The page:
KARL: Well, in fact, Vice President Biden says that he believes that the war in Iraq was not worth it. What do you say to that? I mean, given the resources that were drawn away from the -- what you could argue is the central front in Afghanistan, Pakistan, is he right about that?
CHENEY: No. I -- I believe very deeply in the proposition that what we did in Iraq was the right thing to do. It was hard to do. It took a long time. There were significant costs involved.
But we got rid of one of the worst dictators of the 20th century. We took down his government, a man who'd produced and used weapons of mass destruction, a man who'd started two different wars, a man who had a relationship with terror. We're going to have a democracy in Iraq today. We do today. They're going to have another free election this March.
This has been an enormous achievement from the standpoint of peace and stability in the Middle East and ending a threat to the United States. Now, as I say, Joe Biden doesn't believe that. Joe Biden wants to take credit -- I'm not sure for what -- since he opposed that policy pretty much from the outset.
KARL: I think what he wants to take credit for is taking resources out of Iraq, the fact...
CHENEY: That's being done in accordance with a timetable that we initiated, that we -- that we negotiated with -- with the Iraqis. I mean, that was our policy.
KARL: Another thing from the vice president, he also addressed the possibility of another 9/11-style attack.
(BEGIN VIDEO CLIP)
BIDEN: The idea of there being a massive attack in the United States like 9/11 is unlikely, in my view. But if you see what's happening, particularly with Al Qaida in the Arabian Peninsula, they have decided to move in a direction of much more small-bore, but devastatingly frightening attacks.
(END VIDEO CLIP)
KARL: Is he right?
CHENEY: I don't think so. And I would point to a study that was released just within the last week or two up at the Kennedy School at Harvard by a gentleman -- Mowatt-Larssen's his name, I believe. He was CIA for 23 years, director of intelligence at the Energy Department for a long time, that looks at this whole question of weapons of mass destruction and Al Qaida and comes to the conclusion that there's a very high threat that Al Qaida is trying very hard to acquire a weapon of mass destruction and, if they're successful in acquiring it, that they will use it.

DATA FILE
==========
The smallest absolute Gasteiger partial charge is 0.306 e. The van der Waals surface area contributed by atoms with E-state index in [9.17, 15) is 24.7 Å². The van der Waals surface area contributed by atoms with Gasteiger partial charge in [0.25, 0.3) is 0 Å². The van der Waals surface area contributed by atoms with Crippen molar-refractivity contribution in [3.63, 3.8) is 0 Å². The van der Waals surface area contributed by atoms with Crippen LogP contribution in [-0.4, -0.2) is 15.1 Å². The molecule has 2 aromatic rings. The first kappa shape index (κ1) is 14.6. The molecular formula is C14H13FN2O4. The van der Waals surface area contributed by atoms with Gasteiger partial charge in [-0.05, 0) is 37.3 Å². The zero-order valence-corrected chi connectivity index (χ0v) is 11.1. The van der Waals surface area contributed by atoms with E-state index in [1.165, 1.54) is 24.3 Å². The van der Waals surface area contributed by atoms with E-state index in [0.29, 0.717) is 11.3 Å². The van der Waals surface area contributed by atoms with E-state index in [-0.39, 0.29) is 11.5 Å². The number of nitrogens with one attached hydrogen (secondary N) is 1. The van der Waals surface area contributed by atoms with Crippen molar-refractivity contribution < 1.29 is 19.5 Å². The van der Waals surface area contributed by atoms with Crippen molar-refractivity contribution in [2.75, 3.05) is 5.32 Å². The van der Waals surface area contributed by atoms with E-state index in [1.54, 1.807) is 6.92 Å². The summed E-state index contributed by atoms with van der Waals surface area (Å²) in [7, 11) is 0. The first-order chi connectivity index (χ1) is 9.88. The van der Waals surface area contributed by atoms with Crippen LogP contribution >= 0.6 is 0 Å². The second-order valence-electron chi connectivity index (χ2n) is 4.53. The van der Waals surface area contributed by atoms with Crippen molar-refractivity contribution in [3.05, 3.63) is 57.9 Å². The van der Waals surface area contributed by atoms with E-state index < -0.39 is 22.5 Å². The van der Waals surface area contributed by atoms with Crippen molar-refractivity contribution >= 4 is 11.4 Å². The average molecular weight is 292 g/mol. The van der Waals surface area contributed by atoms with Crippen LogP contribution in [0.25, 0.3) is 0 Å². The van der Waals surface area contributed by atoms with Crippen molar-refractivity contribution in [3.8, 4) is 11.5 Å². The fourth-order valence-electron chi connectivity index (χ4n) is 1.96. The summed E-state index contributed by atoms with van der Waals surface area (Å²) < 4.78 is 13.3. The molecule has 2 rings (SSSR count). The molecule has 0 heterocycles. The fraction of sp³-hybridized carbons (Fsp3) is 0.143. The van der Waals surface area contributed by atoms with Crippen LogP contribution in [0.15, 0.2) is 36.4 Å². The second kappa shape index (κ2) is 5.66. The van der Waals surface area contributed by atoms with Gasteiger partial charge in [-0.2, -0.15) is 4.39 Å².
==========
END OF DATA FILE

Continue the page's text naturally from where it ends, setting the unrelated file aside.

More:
I think he's right. I think, in fact, the situation with respect to Al Qaida to say that, you know, that was a big attack we had on 9/11, but it's not likely again, I just think that's dead wrong. I think the biggest strategic threat the United States faces today is the possibility of another 9/11 with a nuclear weapon or a biological agent of some kind, and I think Al Qaida is out there even as we meet trying to figure out how to do that.
KARL: And do you think that the Obama administration is taking enough serious steps to prevent that?
CHENEY: I think they need to do everything they can to prevent it. And if the mindset is it's not likely, then it's difficult to mobilize the resources and get people to give it the kind of priority that it deserves.
KARL: OK, let's get to -- you mentioned Eric Holder, the treatment of the Christmas Day underwear bomber. How do you think that case should have been dealt with?